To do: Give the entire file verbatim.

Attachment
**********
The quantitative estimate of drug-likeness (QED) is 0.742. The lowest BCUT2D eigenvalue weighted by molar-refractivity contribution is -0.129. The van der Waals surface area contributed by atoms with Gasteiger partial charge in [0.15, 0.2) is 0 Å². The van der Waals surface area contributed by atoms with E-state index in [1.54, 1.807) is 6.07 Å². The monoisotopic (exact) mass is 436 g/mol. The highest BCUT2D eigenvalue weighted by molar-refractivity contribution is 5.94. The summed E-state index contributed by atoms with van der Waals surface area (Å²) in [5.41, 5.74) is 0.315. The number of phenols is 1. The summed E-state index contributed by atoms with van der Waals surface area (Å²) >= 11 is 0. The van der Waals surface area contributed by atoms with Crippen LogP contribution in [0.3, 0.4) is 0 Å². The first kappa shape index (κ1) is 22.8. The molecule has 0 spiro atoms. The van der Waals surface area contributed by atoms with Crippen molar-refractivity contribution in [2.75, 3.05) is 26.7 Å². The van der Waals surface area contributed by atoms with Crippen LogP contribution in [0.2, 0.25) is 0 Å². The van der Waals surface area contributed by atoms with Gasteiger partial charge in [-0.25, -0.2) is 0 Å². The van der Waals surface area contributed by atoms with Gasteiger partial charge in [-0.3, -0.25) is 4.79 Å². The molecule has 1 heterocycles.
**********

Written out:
The quantitative estimate of drug-likeness (QED) is 0.742. The lowest BCUT2D eigenvalue weighted by molar-refractivity contribution is -0.129. The van der Waals surface area contributed by atoms with Gasteiger partial charge in [0.15, 0.2) is 0 Å². The van der Waals surface area contributed by atoms with E-state index in [1.54, 1.807) is 6.07 Å². The monoisotopic (exact) mass is 436 g/mol. The highest BCUT2D eigenvalue weighted by molar-refractivity contribution is 5.94. The summed E-state index contributed by atoms with van der Waals surface area (Å²) in [5.41, 5.74) is 0.315. The number of phenols is 1. The summed E-state index contributed by atoms with van der Waals surface area (Å²) >= 11 is 0. The van der Waals surface area contributed by atoms with Crippen LogP contribution in [0.3, 0.4) is 0 Å². The first kappa shape index (κ1) is 22.8. The molecule has 0 spiro atoms. The van der Waals surface area contributed by atoms with Crippen molar-refractivity contribution in [2.75, 3.05) is 26.7 Å². The van der Waals surface area contributed by atoms with Crippen LogP contribution in [0.2, 0.25) is 0 Å². The van der Waals surface area contributed by atoms with Gasteiger partial charge in [-0.25, -0.2) is 0 Å². The van der Waals surface area contributed by atoms with Gasteiger partial charge in [-0.3, -0.25) is 4.79 Å². The molecule has 1 heterocycles.